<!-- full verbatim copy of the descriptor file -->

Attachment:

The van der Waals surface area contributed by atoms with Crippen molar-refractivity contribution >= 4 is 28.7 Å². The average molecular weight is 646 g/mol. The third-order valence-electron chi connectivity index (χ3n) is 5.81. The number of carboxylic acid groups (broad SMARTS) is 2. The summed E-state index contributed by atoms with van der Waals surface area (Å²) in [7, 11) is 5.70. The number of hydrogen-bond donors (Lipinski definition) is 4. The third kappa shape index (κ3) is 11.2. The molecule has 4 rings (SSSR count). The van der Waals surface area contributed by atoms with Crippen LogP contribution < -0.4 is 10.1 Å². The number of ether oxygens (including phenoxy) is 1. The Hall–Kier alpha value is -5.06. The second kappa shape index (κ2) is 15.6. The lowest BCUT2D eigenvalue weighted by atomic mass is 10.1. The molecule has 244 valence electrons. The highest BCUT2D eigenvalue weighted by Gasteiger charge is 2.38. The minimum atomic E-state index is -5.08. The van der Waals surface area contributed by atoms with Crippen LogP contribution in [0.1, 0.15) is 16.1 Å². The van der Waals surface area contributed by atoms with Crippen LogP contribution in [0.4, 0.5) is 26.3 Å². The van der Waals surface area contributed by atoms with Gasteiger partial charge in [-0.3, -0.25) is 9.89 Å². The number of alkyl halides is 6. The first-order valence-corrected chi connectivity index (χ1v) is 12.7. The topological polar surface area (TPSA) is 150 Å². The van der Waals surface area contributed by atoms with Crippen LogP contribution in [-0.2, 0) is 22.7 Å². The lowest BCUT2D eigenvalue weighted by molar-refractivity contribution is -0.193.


The van der Waals surface area contributed by atoms with Crippen molar-refractivity contribution >= 4 is 28.7 Å². The average molecular weight is 646 g/mol. The third-order valence-electron chi connectivity index (χ3n) is 5.81. The number of carboxylic acid groups (broad SMARTS) is 2. The summed E-state index contributed by atoms with van der Waals surface area (Å²) in [7, 11) is 5.70. The number of hydrogen-bond donors (Lipinski definition) is 4. The third kappa shape index (κ3) is 11.2. The molecule has 4 rings (SSSR count). The van der Waals surface area contributed by atoms with Crippen LogP contribution < -0.4 is 10.1 Å². The number of ether oxygens (including phenoxy) is 1. The Hall–Kier alpha value is -5.06. The second kappa shape index (κ2) is 15.6. The lowest BCUT2D eigenvalue weighted by atomic mass is 10.1. The molecule has 244 valence electrons. The highest BCUT2D eigenvalue weighted by Gasteiger charge is 2.38. The minimum atomic E-state index is -5.08. The van der Waals surface area contributed by atoms with Crippen LogP contribution in [0.1, 0.15) is 16.1 Å². The van der Waals surface area contributed by atoms with Crippen LogP contribution in [0.4, 0.5) is 26.3 Å². The van der Waals surface area contributed by atoms with Gasteiger partial charge in [-0.3, -0.25) is 9.89 Å². The number of alkyl halides is 6. The first-order valence-corrected chi connectivity index (χ1v) is 12.7. The topological polar surface area (TPSA) is 150 Å². The van der Waals surface area contributed by atoms with Crippen LogP contribution in [-0.2, 0) is 22.7 Å². The lowest BCUT2D eigenvalue weighted by molar-refractivity contribution is -0.193.